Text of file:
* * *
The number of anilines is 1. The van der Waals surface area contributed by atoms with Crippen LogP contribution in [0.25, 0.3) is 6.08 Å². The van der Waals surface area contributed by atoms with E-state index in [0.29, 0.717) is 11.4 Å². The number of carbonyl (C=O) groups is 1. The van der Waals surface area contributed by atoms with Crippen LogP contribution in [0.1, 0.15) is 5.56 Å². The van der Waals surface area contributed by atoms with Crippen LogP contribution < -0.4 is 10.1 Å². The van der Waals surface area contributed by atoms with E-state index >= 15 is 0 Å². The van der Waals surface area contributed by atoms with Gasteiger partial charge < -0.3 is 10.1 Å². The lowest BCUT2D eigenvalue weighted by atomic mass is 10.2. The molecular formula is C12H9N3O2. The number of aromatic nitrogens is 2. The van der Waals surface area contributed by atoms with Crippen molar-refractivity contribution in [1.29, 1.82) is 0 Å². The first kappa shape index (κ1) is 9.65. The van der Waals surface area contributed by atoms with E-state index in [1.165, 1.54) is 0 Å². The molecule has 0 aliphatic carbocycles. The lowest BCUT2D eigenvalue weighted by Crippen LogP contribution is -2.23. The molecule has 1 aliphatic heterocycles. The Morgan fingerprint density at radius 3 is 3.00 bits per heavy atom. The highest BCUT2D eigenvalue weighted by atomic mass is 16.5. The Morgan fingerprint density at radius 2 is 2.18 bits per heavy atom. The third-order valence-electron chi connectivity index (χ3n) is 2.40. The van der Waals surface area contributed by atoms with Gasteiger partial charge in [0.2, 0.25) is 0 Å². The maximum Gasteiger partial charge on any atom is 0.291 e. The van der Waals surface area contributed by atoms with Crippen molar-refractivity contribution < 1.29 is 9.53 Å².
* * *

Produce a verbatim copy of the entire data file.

The number of anilines is 1. The van der Waals surface area contributed by atoms with Crippen LogP contribution in [0.25, 0.3) is 6.08 Å². The van der Waals surface area contributed by atoms with E-state index in [0.29, 0.717) is 11.4 Å². The number of carbonyl (C=O) groups is 1. The van der Waals surface area contributed by atoms with Crippen LogP contribution in [0.1, 0.15) is 5.56 Å². The van der Waals surface area contributed by atoms with Crippen LogP contribution < -0.4 is 10.1 Å². The van der Waals surface area contributed by atoms with E-state index >= 15 is 0 Å². The van der Waals surface area contributed by atoms with Gasteiger partial charge < -0.3 is 10.1 Å². The lowest BCUT2D eigenvalue weighted by atomic mass is 10.2. The molecular formula is C12H9N3O2. The number of aromatic nitrogens is 2. The van der Waals surface area contributed by atoms with Crippen molar-refractivity contribution in [1.29, 1.82) is 0 Å². The first kappa shape index (κ1) is 9.65. The van der Waals surface area contributed by atoms with E-state index in [1.165, 1.54) is 0 Å². The molecule has 0 aliphatic carbocycles. The lowest BCUT2D eigenvalue weighted by Crippen LogP contribution is -2.23. The molecule has 1 aliphatic heterocycles. The Morgan fingerprint density at radius 3 is 3.00 bits per heavy atom. The highest BCUT2D eigenvalue weighted by atomic mass is 16.5. The Morgan fingerprint density at radius 2 is 2.18 bits per heavy atom. The third-order valence-electron chi connectivity index (χ3n) is 2.40. The van der Waals surface area contributed by atoms with Gasteiger partial charge in [0.2, 0.25) is 0 Å². The maximum Gasteiger partial charge on any atom is 0.291 e. The van der Waals surface area contributed by atoms with Crippen molar-refractivity contribution < 1.29 is 9.53 Å².